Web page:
13. “So what do you want instead – real snobbery?” For what it’s worth, one of the few traits book-Bond and movie-Bond had in common until recently was a touch of snobbery. I also don’t understand why the MR SB blazer is more “schoolboysh” than Connery’s SB blazers.

    • Good point Matt! It reinforces my conviction that the real issue is not the blazer’s cut or the trousers that go with it, but rather the actor himself and his interpretation of the 007 character. On a related note, consider this: in 1977 the two biggest movies were TSWLM and Star Wars – A New Hope. They were both bright, fun, upbeat fantasies which provided a measure of welcome relief from the grim drumbeat of real-world news (stagflation, oil shortages, plane hijackings, etc.) Now we have a similarly grim real-world situation, but both Bond and Star Wars have become “darkandgritty” and a lot less fun. It’s almost as if even the purveyors of fantasy are afraid to allow themselves a little sunny optimism. I wonder whether this cultural pessimism is part of what drives “Moore hatred” on this and other 007 blogs.

    • One more point I wish to add to my previous post – the Moore films were indeed repetitive, but the formula “Suave British hero defeats the forces of evil, saves the world, and gets the girl” reflected not just optimism but also a certain cultural self-confidence that is sorely lacking today in the face of the jihadi threat.

    • Dan, I’m curious, what about The Force Awakens made you think it was dark and gritty? This may be off topic, but I found it was a very welcome flashback to the fun of the original Star Wars trilogy.

  14. Yes, but Connery never had any schoolboyish air – the same is true for Craig, Dalton and Lazenby. That is what I was referring to when I said the blazer combination Moore wore in MR (with cavalry twill trousers) certainly would not work on them.

    And just one other remark: Of course I also wear blazers (certainly without brass buttons so perhaps rather odd jackets in navy blue) and enjoy their versatility. I don’t have anything against the garment itself but it all depends on the style (cut etc.) and how they are combined. With flannel / fresco / white ducks / linen trousers: nice. With cavalry twill, baggy chinos, corduroy: not so nice.

    As to the snobbery issue: I think you are right about Fleming/ literary Bond being a snob. But wouldn’t you prefer him being elegant instead? Snobbery means lacking style and being rather bad-mannered.

    • May I ask what the problem you have with beige cavalry twill trousers and a blazer is? Do you also not like gabardine trousers with a blazer? I agree about chinos and corduroy.

      Snobbery doesn’t mean lacking style. It’s about the attitude. A clothing snob may think he’s better than other people because he thinks he dresses more elegantly than other people. A clothing snob may very well have a better sense of style than the majority of people. Fleming’s Bond was indeed a snob who, however, lacked a good sense of style.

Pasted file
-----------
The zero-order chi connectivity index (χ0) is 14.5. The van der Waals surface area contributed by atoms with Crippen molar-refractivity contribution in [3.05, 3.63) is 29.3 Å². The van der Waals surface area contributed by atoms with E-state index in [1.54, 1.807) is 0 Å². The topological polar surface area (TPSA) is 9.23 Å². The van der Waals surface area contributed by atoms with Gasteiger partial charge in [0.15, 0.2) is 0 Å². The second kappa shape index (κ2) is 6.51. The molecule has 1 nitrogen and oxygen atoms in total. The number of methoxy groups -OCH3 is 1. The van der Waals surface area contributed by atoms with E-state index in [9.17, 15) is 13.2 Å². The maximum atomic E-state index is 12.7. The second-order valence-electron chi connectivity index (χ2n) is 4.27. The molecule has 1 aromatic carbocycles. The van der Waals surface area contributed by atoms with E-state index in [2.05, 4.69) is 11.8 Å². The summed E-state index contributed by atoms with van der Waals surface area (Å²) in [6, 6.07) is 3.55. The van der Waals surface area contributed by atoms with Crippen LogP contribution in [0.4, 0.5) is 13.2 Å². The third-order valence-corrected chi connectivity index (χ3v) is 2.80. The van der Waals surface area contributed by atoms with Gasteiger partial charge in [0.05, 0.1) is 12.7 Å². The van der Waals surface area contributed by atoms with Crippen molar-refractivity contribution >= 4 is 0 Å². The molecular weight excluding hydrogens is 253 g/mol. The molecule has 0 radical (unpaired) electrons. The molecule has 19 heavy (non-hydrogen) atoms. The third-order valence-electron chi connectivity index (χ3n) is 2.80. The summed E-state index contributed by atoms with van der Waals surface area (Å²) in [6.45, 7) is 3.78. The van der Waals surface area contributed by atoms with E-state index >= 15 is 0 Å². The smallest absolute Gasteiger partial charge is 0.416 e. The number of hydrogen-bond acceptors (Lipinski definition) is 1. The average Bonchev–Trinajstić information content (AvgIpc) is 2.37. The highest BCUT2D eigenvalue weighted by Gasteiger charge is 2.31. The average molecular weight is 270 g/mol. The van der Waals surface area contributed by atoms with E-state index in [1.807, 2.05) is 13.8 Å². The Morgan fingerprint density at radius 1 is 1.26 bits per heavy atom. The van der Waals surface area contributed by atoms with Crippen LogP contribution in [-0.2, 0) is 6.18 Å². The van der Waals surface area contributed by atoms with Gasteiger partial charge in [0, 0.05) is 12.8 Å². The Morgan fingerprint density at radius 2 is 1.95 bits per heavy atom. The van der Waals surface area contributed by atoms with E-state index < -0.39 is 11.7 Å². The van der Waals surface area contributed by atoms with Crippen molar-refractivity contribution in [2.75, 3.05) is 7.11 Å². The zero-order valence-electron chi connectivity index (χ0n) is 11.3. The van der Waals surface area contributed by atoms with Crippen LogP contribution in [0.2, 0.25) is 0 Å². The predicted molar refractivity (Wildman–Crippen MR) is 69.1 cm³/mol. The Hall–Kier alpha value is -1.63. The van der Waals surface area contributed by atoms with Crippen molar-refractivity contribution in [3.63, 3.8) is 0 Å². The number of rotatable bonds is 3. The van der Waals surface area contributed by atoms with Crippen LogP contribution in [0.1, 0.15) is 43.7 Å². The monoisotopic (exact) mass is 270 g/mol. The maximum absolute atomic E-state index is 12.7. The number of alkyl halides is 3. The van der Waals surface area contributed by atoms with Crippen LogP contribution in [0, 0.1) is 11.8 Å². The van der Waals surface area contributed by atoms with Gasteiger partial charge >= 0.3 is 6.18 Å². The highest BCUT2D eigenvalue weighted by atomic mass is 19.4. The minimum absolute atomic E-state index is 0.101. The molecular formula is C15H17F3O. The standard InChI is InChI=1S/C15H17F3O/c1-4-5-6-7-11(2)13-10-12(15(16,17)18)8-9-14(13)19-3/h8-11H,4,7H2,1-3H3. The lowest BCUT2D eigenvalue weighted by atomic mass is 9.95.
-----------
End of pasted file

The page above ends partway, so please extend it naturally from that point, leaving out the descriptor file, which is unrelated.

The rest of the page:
15. Cavalry twill trousers: IMO they create a “grandpa” look (especially beige ones). Again: Don’t get me wrong – I loved my grandpas, but I didn’t (and don’t) want to look like them. And I know that there might be people which quite fond of c.t. trousers – perfectly all right, each to his own. Gabardine is a bit better but also not my favourite. The thing is that flannel etc. make for a more sporty look and that’s what I like about the blazer.

    Snobbery and style: Perhaps we can settle on that extreme snobbery results in bad style. Excessive flamboyance and bravado makes a person appearing ridiculous. To me that is synonymous with bad style.
    I am quite uncomfortable with the word “snobbery” – perhaps we should use “extravagance” instead. A TOUCH of extravagance always upgrades a look.

    • I’ve always associated flannel with older men than I have with cavalry twill, but you may have experienced different where you’re from. Cavalry twill is by far the sportier cloth.

      I don’t see how snobbery has anything to do with one’s style. It’s only the poor attitude about style, whether good style or bad. I completely agree with you on extravagance.

    • What’s interesting in the midst of this rather odd debate about twill weave trousers is that Connery wore these with his sports coat in both Goldfinger and again in Thunderball as well as with a polo shirt in the latter movie. I haven’t heard any silly “old man” labels placed on him though?

  16. Today I see many young people wearing flannel trousers. Just google “grey flannel trousers”. And then do the same for “Cavalry twill trousers”…

    • I suspect most of our grandfathers were better dressed than most of the young people we see in the pages of Esquire and GQ; I know mine was.

  17. Personally, I am all-for a single breasted navy-blue blazer with white trousers and tropical white shoes, or blue canvas plimsolls. A single-breasted avoids the “costume-like look” Matt describes above, and can be worn away from water. Hugh Laurie pulls off the double-breasted, white shoes and trousers, black walking-cane and Panama hat look very well in Jeeves & Wooster.
    For grass sport, I would wear dark grey or charcoal trousers with my blue blazer.
    You could be a bit daring, leave off the tie, and fold your white shirt collar over the outside of the blazer… Another idea is loafers and no socks with a blazer, or even Bermuda shorts and loafers/ canvas plimsolls.
    I remember a young Michael Caine looking good in a blue blazer.

  18. My speaking of canvas deck shoes with pleated trousers and turn-ups reminds me of the abstract St Ives artist Ben Nicholson. The Tate has photographs of him dressed in such attire, taken by his wife Barbara Hepworth.